The film opens with a funereal scene of an extended family in mourning over a double tragedy. It closes with a shockingly distressing finale. And nothing that happens in between provides the minutest glimmer of hope. Yet BA Pass is never less than riveting.
It is an unflinching, scalding tale that exposes the heart of darkness that lies under the serene, genteel veneer of middle class life in Delhi.
The downbeat drama, which marks cinematographer Ajay Bahl's directorial debut, plays out in a benighted world of dangerous liaisons and false moves where the privileged and powerful prey relentlessly and mercilessly on those that are weak and vulnerable.
This sharply written, smartly edited and evocatively shot film lands all its blows well-nigh perfectly, without having to overplay its hand.
BA Pass builds up its 'horror' tale bit by bit, tightening the screws with calm, calculated twists and turns as it inches towards its unsettling climax.
Adapted from Mohan Sikka's The Railway Aunty, a short story that was part of the Delhi Noir anthology published in 2009, the film is neither manipulatively 'bold' nor exploitatively 'erotic'. If anything, it is a deeply melancholic take on innocence sullied and brutalized.
In the bleak, amoral universe that the narrative is located in, vile treachery lurks at every bend.
All that seems to exist and thrive is runaway lust. Here, seduction is only a deadly, soul-destroying game whose rules are as perverse as the morally barren terrain that it is played on.
Love is not even a distant mirage in this emotionally arid urban outback, and the sex act is indulged in with clinical coldness, only as a means to exercising power over the meek, not as a pursuit of pleasure by a pair of equal partners.
A teenage boy (Shadab Kamal) loses both his parents in an accident. He is forced to leave his small town in Punjab and move to Delhi, to his aunt's unwelcoming home in a Paharganj railway officers' colony.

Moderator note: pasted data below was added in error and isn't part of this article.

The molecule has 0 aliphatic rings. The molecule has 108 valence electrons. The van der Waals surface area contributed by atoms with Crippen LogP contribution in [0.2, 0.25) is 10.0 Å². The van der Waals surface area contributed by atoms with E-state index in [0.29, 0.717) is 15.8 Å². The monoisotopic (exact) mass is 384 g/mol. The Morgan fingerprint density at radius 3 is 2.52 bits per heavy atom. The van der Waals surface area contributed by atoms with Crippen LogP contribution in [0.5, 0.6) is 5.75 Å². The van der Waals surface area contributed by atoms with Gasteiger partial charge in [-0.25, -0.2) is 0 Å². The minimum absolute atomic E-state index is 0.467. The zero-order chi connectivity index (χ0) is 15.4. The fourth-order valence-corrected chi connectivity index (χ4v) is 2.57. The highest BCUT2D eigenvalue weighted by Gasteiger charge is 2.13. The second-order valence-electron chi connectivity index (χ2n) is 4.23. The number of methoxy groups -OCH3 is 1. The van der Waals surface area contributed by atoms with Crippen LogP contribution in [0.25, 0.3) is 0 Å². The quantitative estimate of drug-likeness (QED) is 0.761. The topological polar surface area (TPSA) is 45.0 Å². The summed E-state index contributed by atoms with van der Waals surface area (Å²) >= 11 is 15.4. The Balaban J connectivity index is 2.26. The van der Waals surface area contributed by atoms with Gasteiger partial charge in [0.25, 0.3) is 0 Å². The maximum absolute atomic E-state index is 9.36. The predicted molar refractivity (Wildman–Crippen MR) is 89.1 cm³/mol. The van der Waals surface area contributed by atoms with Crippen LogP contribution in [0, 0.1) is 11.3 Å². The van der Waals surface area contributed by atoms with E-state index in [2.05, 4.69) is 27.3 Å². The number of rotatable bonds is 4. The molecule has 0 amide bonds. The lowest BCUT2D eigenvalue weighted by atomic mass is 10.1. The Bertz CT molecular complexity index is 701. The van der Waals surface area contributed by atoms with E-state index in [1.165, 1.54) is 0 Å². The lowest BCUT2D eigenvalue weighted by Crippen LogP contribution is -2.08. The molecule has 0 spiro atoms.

Manipulated by the wife (Shilpa Shukla) of his uncle's boss (Rajesh Sharma), he is drawn into the licentious lady's boudoir and from thence into male prostitution. He is quickly sucked into a bottomless abyss.
The boy needs money to fund his studies and his two sisters' stay in an orphanage. The sexual predator next door puts him in touch with other similarly inclined 'aunties' in the neighbourhood and he soon begins to earn enough to be able to dream of escape for himself and his hapless siblings.
His only friend is a cemetery caretaker (Dibyendu Bhattacharya) who he befriends as a result of a shared passion for chess.
The teenager adores Kasparov, his sparring partner swears by the older Karpov. But there is much else that separates the two.
BA Pass is filmed with a keen sense of space and mood. Deviating from the written text in the climactic passages and in expanding a few of the minor characters and adding a couple of new ones, Bahl creates a noir ambience with the minimum of fuss.
The director, who is also the film's cinematographer, employs elongated, disconcerting silences, furtive flurries in the shadows, and decrepit, constricted spaces over which the stench of death, decay and danger hang heavy.
Violence is a constant presence in this heartless world. The lovemaking is rough and leaves bruises and scratches that linger long enough on the body to singe the soul of the boy at the receiving end. And all this is always just one catastrophic step away from brutal blood-letting.
BA Pass is gritty and affecting because its characters, even the most minor ones, are vividly etched, believable people.
Whether it is the superficially amiable bua (Geeta Sharma) who barely tolerates her nephew or the dignified Suhasini (Deepti Naval in a cameo), a middle-aged woman who watches over her dying husband and, simply in order to survive, seeks the platonic company of young boys, everyone that Bahl conjures up is flesh and blood.
The acting lends coiled power to the story, with both Shilpa Shukla and Shadab Kamal holding their own all the way through this obviously difficult-to-navigate material.
Shukla invests the smouldering and scheming 'railway aunty' with an aura of mystery and ruthless impenetrability that is at once raw and refined. It is a performance marked by impressive skill.
Kamal immerses himself with unwavering conviction into the doubts and dilemmas of a young man forced to embrace adulthood before he is ready for its onset.
Dibyendu Bhattacharya, as a man who makes a living off the dead and hopes to break away from the graveyard one day, nails the nuances of the character to perfection.
BA Pass combines the bone-dry quality of a chiselled short story and the stark directness of a minimalist tragedy to deliver a taut, gripping film about the hell that a big city can be behind the bright neon lights and the living room glass cabinets stacked with flashy dolls.
Not to be missed.